Why Finland and Sweden weren’t previously part of NATO

Reservists from Finland's Karelia Brigade train in southeastern Finland in March. (Lauri Heino/Lehtikuva/AP)

Western nations founded NATO in 1949 as a means of collective security against the Soviet Union and its allies. But for more than 70 years, two European countries — Finland and Sweden — declined to join the alliance, instead pursuing careful Cold War policies of neutrality and nonalignment.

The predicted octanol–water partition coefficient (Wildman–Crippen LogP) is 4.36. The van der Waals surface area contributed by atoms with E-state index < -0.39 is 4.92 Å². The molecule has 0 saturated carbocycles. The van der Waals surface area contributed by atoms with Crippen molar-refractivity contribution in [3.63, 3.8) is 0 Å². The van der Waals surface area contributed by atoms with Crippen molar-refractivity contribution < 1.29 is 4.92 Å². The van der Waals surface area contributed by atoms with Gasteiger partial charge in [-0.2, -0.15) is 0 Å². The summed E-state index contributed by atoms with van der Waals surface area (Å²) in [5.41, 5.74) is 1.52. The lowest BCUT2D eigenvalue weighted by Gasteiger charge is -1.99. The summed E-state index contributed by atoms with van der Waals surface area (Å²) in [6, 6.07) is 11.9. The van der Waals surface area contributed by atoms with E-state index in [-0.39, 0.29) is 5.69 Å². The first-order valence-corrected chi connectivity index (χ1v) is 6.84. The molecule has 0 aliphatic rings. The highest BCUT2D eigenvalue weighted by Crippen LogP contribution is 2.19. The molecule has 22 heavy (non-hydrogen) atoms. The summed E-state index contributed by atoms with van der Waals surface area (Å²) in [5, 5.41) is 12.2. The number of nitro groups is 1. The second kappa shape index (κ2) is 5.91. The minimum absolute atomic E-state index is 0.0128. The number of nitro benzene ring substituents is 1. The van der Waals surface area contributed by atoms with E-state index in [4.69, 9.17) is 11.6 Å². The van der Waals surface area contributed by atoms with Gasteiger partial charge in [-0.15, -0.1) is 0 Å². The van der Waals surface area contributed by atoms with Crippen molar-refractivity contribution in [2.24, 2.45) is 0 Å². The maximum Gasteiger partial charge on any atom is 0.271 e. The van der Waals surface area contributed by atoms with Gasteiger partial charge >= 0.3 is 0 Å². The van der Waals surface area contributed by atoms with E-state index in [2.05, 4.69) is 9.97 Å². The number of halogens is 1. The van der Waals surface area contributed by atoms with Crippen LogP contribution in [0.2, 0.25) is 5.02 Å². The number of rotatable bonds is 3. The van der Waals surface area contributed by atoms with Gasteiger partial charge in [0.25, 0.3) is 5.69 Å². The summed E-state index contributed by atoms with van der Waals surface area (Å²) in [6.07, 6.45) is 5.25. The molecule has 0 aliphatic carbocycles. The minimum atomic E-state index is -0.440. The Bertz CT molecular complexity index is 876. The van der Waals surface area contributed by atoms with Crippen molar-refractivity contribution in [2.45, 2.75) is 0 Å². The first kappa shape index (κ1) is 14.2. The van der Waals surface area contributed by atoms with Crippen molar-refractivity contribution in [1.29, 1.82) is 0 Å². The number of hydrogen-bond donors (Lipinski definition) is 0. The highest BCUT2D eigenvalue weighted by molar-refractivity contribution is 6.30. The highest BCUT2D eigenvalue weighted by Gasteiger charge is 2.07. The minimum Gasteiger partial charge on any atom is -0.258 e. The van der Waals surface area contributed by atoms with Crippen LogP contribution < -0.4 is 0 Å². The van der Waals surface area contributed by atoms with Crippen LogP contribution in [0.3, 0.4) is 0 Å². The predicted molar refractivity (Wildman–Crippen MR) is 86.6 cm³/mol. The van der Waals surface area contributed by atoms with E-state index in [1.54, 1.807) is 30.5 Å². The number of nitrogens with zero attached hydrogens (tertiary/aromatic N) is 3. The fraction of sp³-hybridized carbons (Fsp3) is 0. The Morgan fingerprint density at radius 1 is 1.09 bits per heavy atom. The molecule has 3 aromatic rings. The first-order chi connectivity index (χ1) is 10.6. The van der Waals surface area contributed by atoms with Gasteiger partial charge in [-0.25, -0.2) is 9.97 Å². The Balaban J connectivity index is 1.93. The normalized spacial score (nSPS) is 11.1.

But now, just three months after Russia invaded Ukraine, both Finland and Sweden have abandoned those policies and formally requested to join NATO. On Wednesday, the two countries delivered letters to NATO’s headquarters in Brussels to mark the official start of the accession process.

It’s a move that will transform Europe’s security landscape and expand Russia’s border with NATO. Finland and Sweden, both functioning democracies with well-trained armies, will also gain protection under the alliance’s Article 5 collective defense mechanism.

Here’s how the two nations got here.